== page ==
value due to prejudice because goods were in the same ship a damaged cargo; sentimental loss is not covered.




Question Two – Arriving at Underwriters’ Liability

This was not a popular question which seems strange.. The first case referred to a ship incurring damage by an insured
peril where the insurers would pay reasonable cost of repairs up to the limit of the sum insured (see Q1 new for old).
No answer grabbed the extra mark by mentioning the possibility of a deductible in the policy.

The second case referred to part of a consignment being damaged where the answer sought reference to the formula
covering the difference between gross sound value and gross damaged arrived value.
Question Three – Assignment of a Policy

Most answers were good although several stumbled over the “lost or not lost” which is included to cover the assignee
being able to claim even if it is not clear at what stage the damaged occurred.

Otherwise the way in which the cargo policy follows the title to the goods which is vital in international trade where the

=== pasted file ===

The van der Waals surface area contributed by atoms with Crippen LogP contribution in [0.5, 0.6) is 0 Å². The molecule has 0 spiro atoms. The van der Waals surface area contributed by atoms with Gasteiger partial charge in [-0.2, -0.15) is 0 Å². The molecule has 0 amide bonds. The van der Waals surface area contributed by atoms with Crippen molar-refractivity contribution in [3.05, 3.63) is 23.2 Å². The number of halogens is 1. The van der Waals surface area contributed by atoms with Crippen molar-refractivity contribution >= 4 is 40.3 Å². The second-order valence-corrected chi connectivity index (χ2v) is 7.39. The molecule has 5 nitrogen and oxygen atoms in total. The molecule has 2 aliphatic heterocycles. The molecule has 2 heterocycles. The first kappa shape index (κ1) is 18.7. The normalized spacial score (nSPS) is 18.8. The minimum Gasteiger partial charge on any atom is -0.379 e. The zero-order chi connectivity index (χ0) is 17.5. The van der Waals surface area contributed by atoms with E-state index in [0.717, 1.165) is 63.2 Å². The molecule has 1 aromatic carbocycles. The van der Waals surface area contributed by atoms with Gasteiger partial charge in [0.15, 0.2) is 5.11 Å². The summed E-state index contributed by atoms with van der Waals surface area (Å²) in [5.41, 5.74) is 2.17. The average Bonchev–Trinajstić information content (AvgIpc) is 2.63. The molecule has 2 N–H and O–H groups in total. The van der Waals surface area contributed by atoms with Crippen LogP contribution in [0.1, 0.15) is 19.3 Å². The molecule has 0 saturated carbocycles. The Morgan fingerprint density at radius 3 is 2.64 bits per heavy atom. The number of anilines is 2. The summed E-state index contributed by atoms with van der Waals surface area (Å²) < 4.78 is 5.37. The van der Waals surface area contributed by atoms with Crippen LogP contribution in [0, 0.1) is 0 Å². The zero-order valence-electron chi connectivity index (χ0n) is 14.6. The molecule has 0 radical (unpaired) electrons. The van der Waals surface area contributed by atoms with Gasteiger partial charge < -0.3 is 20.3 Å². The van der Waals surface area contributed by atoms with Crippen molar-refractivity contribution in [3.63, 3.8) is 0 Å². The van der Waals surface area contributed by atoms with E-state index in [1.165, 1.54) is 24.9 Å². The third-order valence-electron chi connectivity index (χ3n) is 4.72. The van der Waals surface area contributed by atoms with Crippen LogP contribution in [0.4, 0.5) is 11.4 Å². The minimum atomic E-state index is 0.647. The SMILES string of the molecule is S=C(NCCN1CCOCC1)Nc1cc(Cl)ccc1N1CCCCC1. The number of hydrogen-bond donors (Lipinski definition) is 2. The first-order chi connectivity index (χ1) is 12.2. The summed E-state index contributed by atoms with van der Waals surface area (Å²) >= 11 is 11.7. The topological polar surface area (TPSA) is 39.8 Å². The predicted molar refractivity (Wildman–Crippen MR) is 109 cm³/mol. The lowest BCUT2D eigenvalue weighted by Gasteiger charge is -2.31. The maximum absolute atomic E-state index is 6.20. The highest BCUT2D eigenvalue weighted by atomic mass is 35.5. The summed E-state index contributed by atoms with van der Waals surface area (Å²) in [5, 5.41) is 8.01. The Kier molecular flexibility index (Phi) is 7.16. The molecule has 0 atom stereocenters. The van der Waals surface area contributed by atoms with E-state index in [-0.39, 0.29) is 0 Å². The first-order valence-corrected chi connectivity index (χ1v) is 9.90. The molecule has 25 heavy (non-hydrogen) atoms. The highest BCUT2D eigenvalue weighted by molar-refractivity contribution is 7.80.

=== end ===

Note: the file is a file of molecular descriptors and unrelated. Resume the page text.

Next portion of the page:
terms of sale determine when title moves from seller to buyer. All the answers were clear that Hull policies were very
rarely assignable.


Question Four – Sue and Labour Expenses

Most answers correctly stressed how sue and labour expenses were incurred to mitigate underwriters’ loss. Most made
it clear all the way through how sue and labour only applies when particular average is involved; if the common venture
is involved then it becomes a general average matter. Not all answers stressed how sue and labour expenses are a
separate contract from the policy itself and are even payable if the subject matter is lost.


Question Five - Abandonment

Most candidates understood the principle but had difficulty in explaining it and more study is needed about the